We love the snow, which is a good thing, considering we live in Pennsylvania and get a good deal each year. And while snow is an excellent opportunity to relax with hot chocolate by the fire, we all know that with kids, relaxing on a snowy day isn’t likely to last too long. As friends in the mid-Atlantic who are on their 5th snow day in a row are realizing, it’s helpful to have a “snow plan” in place to entertain your children and give them opportunities to learn throughout the day.
Snow-Themed Mentor Texts: Using books to enhance activities
There are countless snow-related picture books to have on hand for snow days. One of our favorites is the 1999 Caldecott Honor Book, Snow by Uri Shulevitz, which blends rhyme, descriptive words, images, and a simple, repetitive story—all perfect for beginning readers to decode. Another, Lois Ehlert’s Snowballs, offers an excellent opportunity for a creative, mixed media activity, as well as descriptive, narrative story-telling and writing. (See my example of how we used Snowballs as a Mentor Text.) Over and Under Snow, by Kate Messner, offers an opportunity to learn about observing nature, hibernation, and voice and style in writing.
Predictions and Hypothesis
A few years ago, after we saw a few surprising flakes that weather.com didn’t predict, we returned to Snow and discussed predictions and hypotheses, introducing the concept to our youngest and revisiting it for our older children.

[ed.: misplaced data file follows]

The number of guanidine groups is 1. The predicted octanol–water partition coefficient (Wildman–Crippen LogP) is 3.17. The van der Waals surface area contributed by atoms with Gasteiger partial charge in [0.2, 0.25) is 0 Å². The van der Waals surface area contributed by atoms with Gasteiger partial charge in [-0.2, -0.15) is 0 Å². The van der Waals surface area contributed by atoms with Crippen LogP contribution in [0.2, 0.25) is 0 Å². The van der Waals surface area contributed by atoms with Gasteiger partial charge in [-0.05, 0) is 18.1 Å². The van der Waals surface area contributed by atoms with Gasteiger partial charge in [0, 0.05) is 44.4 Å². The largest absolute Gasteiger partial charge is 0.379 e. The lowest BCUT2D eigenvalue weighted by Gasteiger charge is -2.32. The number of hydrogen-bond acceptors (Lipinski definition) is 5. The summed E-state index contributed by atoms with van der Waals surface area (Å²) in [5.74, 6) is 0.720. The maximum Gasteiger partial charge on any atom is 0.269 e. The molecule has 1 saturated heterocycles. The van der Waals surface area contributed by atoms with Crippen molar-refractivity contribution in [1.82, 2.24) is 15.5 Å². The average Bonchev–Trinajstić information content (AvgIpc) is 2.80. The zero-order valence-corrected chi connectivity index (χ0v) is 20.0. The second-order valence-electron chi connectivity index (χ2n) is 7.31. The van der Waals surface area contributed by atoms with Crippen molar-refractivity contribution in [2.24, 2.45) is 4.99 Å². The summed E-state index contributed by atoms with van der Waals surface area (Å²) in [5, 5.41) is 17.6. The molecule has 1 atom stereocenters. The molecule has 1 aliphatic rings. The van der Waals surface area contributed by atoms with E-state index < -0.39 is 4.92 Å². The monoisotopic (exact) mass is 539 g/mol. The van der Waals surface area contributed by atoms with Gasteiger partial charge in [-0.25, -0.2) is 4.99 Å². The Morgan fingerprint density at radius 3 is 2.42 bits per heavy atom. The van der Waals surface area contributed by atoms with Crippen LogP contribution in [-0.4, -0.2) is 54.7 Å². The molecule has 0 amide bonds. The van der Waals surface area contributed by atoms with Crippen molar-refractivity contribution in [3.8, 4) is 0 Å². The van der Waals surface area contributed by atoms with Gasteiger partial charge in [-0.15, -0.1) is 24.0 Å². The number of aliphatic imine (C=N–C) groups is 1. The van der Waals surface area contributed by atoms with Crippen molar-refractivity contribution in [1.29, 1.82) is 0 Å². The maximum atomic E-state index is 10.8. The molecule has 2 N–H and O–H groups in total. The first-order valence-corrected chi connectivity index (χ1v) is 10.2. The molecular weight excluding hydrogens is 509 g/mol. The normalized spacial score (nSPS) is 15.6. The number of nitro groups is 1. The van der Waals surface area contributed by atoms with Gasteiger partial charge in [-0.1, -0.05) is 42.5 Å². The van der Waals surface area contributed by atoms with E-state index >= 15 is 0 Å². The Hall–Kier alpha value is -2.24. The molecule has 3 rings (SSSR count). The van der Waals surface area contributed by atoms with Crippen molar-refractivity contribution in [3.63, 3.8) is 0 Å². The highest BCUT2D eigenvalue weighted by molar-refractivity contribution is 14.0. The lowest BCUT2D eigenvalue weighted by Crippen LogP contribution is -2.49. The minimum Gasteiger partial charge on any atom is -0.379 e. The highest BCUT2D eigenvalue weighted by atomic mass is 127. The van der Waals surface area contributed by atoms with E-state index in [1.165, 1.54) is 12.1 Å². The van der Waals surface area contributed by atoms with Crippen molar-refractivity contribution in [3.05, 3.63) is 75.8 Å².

Then, we made a few hypotheses of our own.
Measurement and Graphing
Snow is a great learning tool for measurement and graphing. Using a ruler, one can measure the snow to see how much accumulates by sticking the ruler straight down into the snow. If the ruler has both inches and centimeters, it offers an opportunity to discuss the two different means of measurement.
If you measure throughout a snow storm, record your measurements and create a snowgraph.
Painting in the snow
While playing in the snow, mix water and a few drops of food coloring in a cup and paint the snow. We enjoy painting rhyming words or pictures with words. Take pictures of your masterpiece before it melts away! (Which we, sadly, didn’t do.)
Snowman building is another great opportunity for learning. It’s always fun to estimate the size of your snowballs before you measure them—which reflects on the prediction and hypothesis discussion from earlier. Take your snow ruler and measure the snowballs’ diameters (distance from one side of the circle to the other). Then discuss ways that one can measure the circumference (distance around the circle at the widest spot) and measure:
- Roll the snowball one full rotation, marking the starting and stopping spots, and measure the distance rolled with a ruler. (A measuring tape will work well.)
- Use a large string or rope and wrap it around the snowball. Tie a knot in, or cut, the string when it meets the beginning, then measure the string.
- Compare measurements; they should be the same. If they aren’t the same, discuss what problems may have occurred in your measurements.
Create a snowman story or song
After you’ve completed your snowman, give him a creative name. Sing “Frosty the Snowman” and change the words to give your own Snowman a story, or create a family for the Snowman.
Write about the snow
When it’s time to go back inside, the learning isn’t finished. Check your hypotheses and discuss learning from being correct or incorrect.
Next, as you’re sitting with your hot chocolate, brainstorm words that describe snow and write a poem about the snow, or draw pictures to remember your day and write descriptive sentences, paragraphs or stories about your memories or use memories as a starting point to create fictional narratives.
Feature image courtesy of Evgeni Dinev / FreeDigitalPhotos.net.
© 2016, Julie Meyers Pron. All rights reserved.